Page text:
We fast and pray for the Lord to bring men and women into relationship with Him, for men to lead in the church and in relationships, for our hearts to be soft to the Lord’s leading, and for God-honoring marriages for those who desire them.
Since the beginning of FastPray, this community has been a place where people have honestly wrestled with God with unintended singleness, their desire for marriage and for men and women to recognize their unique giftedness in relationships—all within a context of hope in a sovereign God and His goodness to us even when we can’t see it.
I’ll admit that at times I prayed Monday prayers for men, women, and the gift of marriage with a doubtful heart. I thought for sure that God was going to answer these prayers for someone else, not me. I couldn’t even get a date, much less a boyfriend. Get married? Ha. That’s for the skinnier, prettier, funnier girls. Not me.
And yet, somehow, I went from meeting this random coworker on December 10, 2014 to having him ask me to marry him on December 10, 2015. Yes, you read that right. Meeting to engagement. One year.
He says that I actually said yes. I was so overwhelmed that I can’t even remember him asking the question, much less my answer.
I wrote a few months back a little about our story, but I wanted to pull out two themes that may encourage you.
This relationship was the most unlikely thing ever. He lived and worked in Arizona. I was in DC and headed to grad school in the Midwest. We met randomly in a doorway and had a 20-minute conversation at the end of a company Christmas party when I was actively looking for a different guy. (True story.) He’d done long distance before with it not working out and had promised himself not to do it again. (It took him six months to admit he liked me.)
Honestly, the sheer improbability of the whole thing baffles me. From the large-scale life decisions (like my accepting a job offer in 2012 that wasn’t, on the surface, the best career move) to the tiny minute detail of bumping into him at exactly the right moment, clearly…. Someone was making plans that I had no idea about. It reminds me of this random verse from the end of Ruth 1:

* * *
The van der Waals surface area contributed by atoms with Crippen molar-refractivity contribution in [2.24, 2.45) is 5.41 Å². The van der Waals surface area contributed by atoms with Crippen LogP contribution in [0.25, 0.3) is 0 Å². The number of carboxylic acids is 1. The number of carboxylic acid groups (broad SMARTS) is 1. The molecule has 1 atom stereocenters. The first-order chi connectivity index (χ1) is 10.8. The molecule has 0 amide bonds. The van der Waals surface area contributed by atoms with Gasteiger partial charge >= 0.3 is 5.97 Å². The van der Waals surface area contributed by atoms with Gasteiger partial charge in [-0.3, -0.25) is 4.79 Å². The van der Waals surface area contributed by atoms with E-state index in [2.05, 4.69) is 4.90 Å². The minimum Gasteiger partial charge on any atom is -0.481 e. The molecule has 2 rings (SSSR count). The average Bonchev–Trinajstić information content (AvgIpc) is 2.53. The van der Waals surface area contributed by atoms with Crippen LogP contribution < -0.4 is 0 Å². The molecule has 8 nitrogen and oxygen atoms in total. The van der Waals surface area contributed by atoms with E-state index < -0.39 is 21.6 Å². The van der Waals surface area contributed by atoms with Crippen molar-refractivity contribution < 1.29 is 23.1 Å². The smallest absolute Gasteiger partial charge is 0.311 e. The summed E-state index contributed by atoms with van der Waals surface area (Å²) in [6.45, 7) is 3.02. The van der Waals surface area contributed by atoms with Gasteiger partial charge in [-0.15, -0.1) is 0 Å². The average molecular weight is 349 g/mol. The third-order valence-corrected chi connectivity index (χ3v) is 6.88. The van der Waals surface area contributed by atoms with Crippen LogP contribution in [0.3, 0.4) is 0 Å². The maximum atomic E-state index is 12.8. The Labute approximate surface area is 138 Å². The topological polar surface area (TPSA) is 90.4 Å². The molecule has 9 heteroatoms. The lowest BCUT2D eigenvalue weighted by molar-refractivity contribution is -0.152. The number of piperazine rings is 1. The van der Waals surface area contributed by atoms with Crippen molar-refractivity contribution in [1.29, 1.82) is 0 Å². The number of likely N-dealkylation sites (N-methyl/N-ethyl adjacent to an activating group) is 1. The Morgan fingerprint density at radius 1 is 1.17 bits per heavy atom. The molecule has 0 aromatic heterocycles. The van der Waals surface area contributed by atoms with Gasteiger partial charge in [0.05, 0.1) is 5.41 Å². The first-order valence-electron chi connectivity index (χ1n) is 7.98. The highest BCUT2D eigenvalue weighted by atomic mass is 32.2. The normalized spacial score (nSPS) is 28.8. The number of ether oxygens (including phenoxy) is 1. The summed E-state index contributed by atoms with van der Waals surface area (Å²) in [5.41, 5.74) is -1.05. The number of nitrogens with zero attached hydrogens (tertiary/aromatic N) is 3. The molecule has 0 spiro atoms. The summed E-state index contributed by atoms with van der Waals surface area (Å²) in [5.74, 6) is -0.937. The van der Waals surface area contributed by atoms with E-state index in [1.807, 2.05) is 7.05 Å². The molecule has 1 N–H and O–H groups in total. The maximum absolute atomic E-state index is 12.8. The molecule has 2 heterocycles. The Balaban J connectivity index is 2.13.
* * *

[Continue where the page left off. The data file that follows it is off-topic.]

So Naomi returned, and Ruth the Moabite her daughter-in-law with her, who returned from the country of Moab. And they came to Bethlehem at the beginning of barley harvest.
An ordinary factoid from an otherwise profound story of God’s sovereign care, Naomi and Ruth just happened to come back to Bethlehem at the time when God would provide for them. The author of Ruth is being a little tongue and cheek. Ruth and Naomi didn’t plan it. They showed up, but there’s nothing “just happened” about it.
My story feels random, and I want that to encourage you. You may feel like there’s no way ever that God could answer your prayers for marriage, and for obviously reasons, I’m not going to promise that He will. But, there’s nothing “just happened” about your life. God, in His sovereign care, is working in and through the good, the horrific, the tragic, the everyday, and the joy-filled circumstances in your life.
Singleness and datelessness was good for the relationship. If you’ve been wrestling with being single or being dateless for a while, you may have been like me in thinking that you’re never going to know if you can do the “relationship” thing. I was worried that the longer I was single the more single I’d seem. Like singleness was a contagion. She’s single! Stay away! Desperate woman alert!
Often, we get this idea from our married counterparts. People may tell you unintentionally heartless things like, “if you’d stop thinking about being single and lived a little, you’d meet someone in no time.” Or, the dreaded classic, “Stop looking. You’ll meet someone when you least expect it.” Basically, being too consciously single isn’t cool or sexy. So, stop it. Be more Eat, Pray, Love and less Bridget Jones Diary. I had gotten to a point of being fairly content with singleness before December 10 of last year, but even on my best days, I was way more Bridget Jones. I was definitely still looking and thinking about relationships.
Here’s the bottom line: being single and honest with yourself that you wanted to get married and that your heart is sad that it hasn’t happened means that you’ve had years of practice being honest before God and before man, of bringing your vulnerable, squishy heart to the surface. It turns out: vulnerability is key component in building a relationship.
So, while I’m not advocating for either of us to wallow and despair, I am saying that don’t let Satan lie to you and tell you that actively praying and thinking and wrestling with your singleness is a defect. It’s the type of weakness Paul boasts about in 2 Corinthians.
But he said to me, “My grace is sufficient for you, for my power is made perfect in weakness.” Therefore I will boast all the more gladly of my weaknesses, so that the power of Christ may rest upon me.
I don’t know where your heart is today. I don’t know if hearing of another engagement brings you joy or reminds you of pain, but be assured that I don’t write any of this from a place great spiritual or relational strength. My story didn’t involve me getting better or fitter, praying longer or louder, or even knowing what the heck was happening when it was happening. It’s a story of odds-defying, mundane grace that somehow turned a chance meeting into a future marriage. I didn’t earn it. I wasn’t perfect. But, God somehow saw fit to write it this way.
My prayer for you, as I continue praying for God to give the gift of marriage to you who desire it, is that God would meet you where you are, comfort you in your own story, and fill you with joy each new day whether or not you can tell if it’s the beginning of the barley harvest.